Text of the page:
New laser-based instrument designed to boost hydrogen research

Optics Express (2022). DOI: 10.1364/OE.465817″ width=”800″ height=”469″/>

(a) Energy and Feynman diagrams of a resonant (left) and non-resonant (right) CRS pathway. (b) Polarization angles of resonant (blue line) and non-resonant (red line) CRS signals, β and γ, shown as elevation angle on unit sphere as a function of relative polarization angle (azimuth angle ) of the pump/Stokes and probe fields, α. (c) Schematic of polarization-sensitive coherent imaging spectrometer. OW, optical window; SL, spherical lenses; M, mirror; BPF, band pass filter; PBS, polarization beam splitter; FR, Fresnel diamond; BS, beam off. Inset: probe volume. The probe passes through the ultra-wideband/Stokes pump beam ∼2mm past the end of the filament. Increasing input energy causes the filament to lengthen towards the focusing optic (direction of arrow) (d) Measurement points on the H2/air flame front, the dotted red line identifies the burner edge location at y=9.5mm. Credit: Express Optics (2022). DOI: 10.1364/OE.465817

Researchers have developed an analytical instrument that uses an ultrafast laser for precise measurements of temperature and hydrogen concentration. Their new approach could help advance the study of greener hydrogen-based fuels for use in spacecraft and aircraft.

“This instrument will provide powerful capabilities to probe dynamical processes such as diffusion, mixing, energy transfer and chemical reactions,” said research team leader Alexis Bohlin from the University of Technology in Luleå in Sweden. “Understanding these processes is fundamental to developing more environmentally friendly propulsion engines.”

In Express Optics, Bohlin and colleagues at Delft University of Technology and Vrije Universiteit Amsterdam, both in the Netherlands, describe their new coherent Raman spectroscopy instrument for the study of hydrogen. This was made possible by a setup that converts broadband light from a laser with short pulses (femtoseconds) into extremely short supercontinuum pulses, which contain a wide range of wavelengths.

The researchers demonstrated that this supercontinuum generation could be achieved behind the same type of thick optical window found on high-pressure chambers used to study a hydrogen engine. This is important because other methods of generating ultra-wideband excitation do not work when these types of optical windows are present.

“Hydrogen-rich fuel, when made from renewable resources, could have a huge impact on reducing emissions and make a significant contribution to mitigating anthropogenic climate change,” Bohlin said. “Our new method could be used to study these fuels under conditions that closely resemble those of rocket and aerospace engines.”

Bring in the light

There is a lot of interest in developing aerospace engines that run on hydrogen-rich renewable fuels. In addition to their durability appeal, these fuels have one of the highest specific impulses possible, a measure of how efficiently the chemical reaction in an engine creates thrust. However, it has been very difficult to make the hydrogen-based chemical propulsion systems reliable. This is because the increased reactivity of hydrogen-rich fuels dramatically alters the combustion properties of the fuel mixture, which increases flame temperature and decreases ignition delay times. Additionally, combustion in rocket engines is typically very difficult to control due to the extremely high pressures and temperatures encountered during space travel.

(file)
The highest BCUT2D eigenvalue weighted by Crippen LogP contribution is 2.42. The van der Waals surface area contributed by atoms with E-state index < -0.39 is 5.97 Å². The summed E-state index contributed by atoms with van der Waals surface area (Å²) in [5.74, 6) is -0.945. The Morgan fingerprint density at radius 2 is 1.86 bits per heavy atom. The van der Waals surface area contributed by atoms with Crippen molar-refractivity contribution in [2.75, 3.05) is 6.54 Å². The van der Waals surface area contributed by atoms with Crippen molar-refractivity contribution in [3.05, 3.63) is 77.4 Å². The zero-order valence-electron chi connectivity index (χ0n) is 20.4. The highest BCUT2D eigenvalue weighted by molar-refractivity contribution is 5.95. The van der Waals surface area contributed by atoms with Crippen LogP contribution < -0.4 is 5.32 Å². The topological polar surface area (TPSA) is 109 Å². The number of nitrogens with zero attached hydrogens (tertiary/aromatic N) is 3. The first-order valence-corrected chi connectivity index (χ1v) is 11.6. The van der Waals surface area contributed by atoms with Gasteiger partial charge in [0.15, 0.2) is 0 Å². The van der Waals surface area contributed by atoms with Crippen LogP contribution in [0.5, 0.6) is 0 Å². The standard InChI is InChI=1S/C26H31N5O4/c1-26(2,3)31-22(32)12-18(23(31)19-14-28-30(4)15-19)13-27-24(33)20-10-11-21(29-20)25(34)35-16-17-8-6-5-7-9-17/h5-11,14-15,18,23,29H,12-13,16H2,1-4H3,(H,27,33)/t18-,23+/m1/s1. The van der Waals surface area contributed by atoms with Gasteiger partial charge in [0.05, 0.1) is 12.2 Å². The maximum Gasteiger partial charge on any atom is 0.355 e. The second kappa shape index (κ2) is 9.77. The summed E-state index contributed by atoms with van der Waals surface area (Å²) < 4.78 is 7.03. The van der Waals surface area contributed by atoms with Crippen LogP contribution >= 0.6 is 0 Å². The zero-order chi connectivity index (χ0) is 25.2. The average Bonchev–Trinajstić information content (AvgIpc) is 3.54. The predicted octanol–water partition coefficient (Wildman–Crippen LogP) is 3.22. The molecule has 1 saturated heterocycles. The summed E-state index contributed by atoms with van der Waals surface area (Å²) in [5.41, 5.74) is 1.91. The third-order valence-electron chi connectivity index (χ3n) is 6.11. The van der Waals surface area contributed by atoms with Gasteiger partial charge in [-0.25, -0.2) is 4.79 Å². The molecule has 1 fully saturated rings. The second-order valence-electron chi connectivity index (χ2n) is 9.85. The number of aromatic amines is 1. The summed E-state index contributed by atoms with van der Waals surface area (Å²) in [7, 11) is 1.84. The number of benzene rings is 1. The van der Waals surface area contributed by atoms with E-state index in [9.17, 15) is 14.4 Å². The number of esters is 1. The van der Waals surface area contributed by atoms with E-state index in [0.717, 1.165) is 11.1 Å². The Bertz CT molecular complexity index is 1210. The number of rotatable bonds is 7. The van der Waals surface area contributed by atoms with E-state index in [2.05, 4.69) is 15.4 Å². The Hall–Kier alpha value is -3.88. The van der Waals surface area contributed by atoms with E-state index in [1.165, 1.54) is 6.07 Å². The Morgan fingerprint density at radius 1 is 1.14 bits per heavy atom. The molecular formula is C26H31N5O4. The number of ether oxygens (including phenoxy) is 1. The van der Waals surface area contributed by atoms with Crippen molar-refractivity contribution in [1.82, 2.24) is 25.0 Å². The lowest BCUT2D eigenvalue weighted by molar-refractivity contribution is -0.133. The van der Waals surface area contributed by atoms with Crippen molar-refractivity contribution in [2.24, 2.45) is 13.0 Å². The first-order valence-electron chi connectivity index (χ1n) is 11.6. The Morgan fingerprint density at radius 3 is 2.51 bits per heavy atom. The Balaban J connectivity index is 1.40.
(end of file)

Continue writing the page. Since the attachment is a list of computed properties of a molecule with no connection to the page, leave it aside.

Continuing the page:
“The advancement of technology for sustainable aerospace launch and propulsion systems relies on a consistent interplay between experiments and modeling,” Bohlin said. “However, several challenges still exist in terms of producing reliable quantitative data to validate the models.”

One of the obstacles is that experiments are usually conducted in an enclosed space with limited transmission of incoming and outgoing optical signals through optical windows. This window can cause the supercontinuum pulses needed for coherent Raman spectroscopy to stretch as they pass through the glass. To overcome this problem, the researchers developed a way to transmit a femtosecond pulsed laser through a thick optical window, then used a process called laser-induced filamentation to turn it into supercontinuum pulses that remain coherent on the other side.

Study of a hydrogen flame

To demonstrate the new instrument, the researchers set up a femtosecond laser beam with the ideal properties for supercontinuum generation. They then used it to perform coherent Raman spectroscopy by exciting hydrogen molecules and measuring their rotational transitions. They were able to demonstrate robust measurements of hydrogen gas over a wide range of temperatures and concentrations and also analyzed a hydrogen/air diffusion flame similar to what one would see when a hydrogen-rich fuel is burned.

The researchers are now using their instrument to perform detailed analysis in a turbulent hydrogen flame in hopes of making new discoveries about the combustion process. In an effort to adopt the method of researching and testing rocket engines, scientists are exploring the limits of the technique and would like to test it with hydrogen flames in a lightly pressurized closed box.

New technique for measuring temperatures in combustion flames could lead to cleaner biofuels

More information:
Francesco Mazza et al, Coherent Raman spectroscopy on hydrogen with in situ generation, in situ use and in situ referencing of ultrawideband excitation, Express Optics (2022). DOI: 10.1364/OE.465817

Quote: New laser-based instrument designed to boost hydrogen research (September 13, 2022) Retrieved September 13, 2022 from .html

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